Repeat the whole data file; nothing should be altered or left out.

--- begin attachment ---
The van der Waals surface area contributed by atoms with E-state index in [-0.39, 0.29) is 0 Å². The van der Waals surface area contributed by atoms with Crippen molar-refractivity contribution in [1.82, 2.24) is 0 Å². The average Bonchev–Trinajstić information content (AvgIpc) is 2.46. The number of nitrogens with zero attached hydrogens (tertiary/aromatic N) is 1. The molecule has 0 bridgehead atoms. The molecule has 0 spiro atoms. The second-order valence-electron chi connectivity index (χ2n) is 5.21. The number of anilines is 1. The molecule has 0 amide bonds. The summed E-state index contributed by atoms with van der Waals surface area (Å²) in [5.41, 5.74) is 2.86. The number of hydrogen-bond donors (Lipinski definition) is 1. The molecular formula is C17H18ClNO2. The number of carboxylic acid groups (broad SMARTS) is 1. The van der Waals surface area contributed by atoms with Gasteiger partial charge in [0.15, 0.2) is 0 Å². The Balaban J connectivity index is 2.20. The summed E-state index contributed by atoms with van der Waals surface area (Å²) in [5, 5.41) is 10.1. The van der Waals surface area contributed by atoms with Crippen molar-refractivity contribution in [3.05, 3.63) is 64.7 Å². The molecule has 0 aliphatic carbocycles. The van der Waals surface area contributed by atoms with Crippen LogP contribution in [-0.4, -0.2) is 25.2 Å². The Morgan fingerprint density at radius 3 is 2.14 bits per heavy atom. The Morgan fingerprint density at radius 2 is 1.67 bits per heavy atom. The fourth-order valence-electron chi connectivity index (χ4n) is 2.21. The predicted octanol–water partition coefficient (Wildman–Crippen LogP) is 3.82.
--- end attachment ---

The van der Waals surface area contributed by atoms with E-state index in [-0.39, 0.29) is 0 Å². The van der Waals surface area contributed by atoms with Crippen molar-refractivity contribution in [1.82, 2.24) is 0 Å². The average Bonchev–Trinajstić information content (AvgIpc) is 2.46. The number of nitrogens with zero attached hydrogens (tertiary/aromatic N) is 1. The molecule has 0 bridgehead atoms. The molecule has 0 spiro atoms. The second-order valence-electron chi connectivity index (χ2n) is 5.21. The number of anilines is 1. The molecule has 0 amide bonds. The summed E-state index contributed by atoms with van der Waals surface area (Å²) in [5.41, 5.74) is 2.86. The number of hydrogen-bond donors (Lipinski definition) is 1. The molecular formula is C17H18ClNO2. The number of carboxylic acid groups (broad SMARTS) is 1. The van der Waals surface area contributed by atoms with Gasteiger partial charge in [0.15, 0.2) is 0 Å². The Balaban J connectivity index is 2.20. The summed E-state index contributed by atoms with van der Waals surface area (Å²) in [5, 5.41) is 10.1. The van der Waals surface area contributed by atoms with Crippen molar-refractivity contribution in [3.05, 3.63) is 64.7 Å². The molecule has 0 aliphatic carbocycles. The van der Waals surface area contributed by atoms with Crippen LogP contribution in [-0.4, -0.2) is 25.2 Å². The Morgan fingerprint density at radius 3 is 2.14 bits per heavy atom. The Morgan fingerprint density at radius 2 is 1.67 bits per heavy atom. The fourth-order valence-electron chi connectivity index (χ4n) is 2.21. The predicted octanol–water partition coefficient (Wildman–Crippen LogP) is 3.82.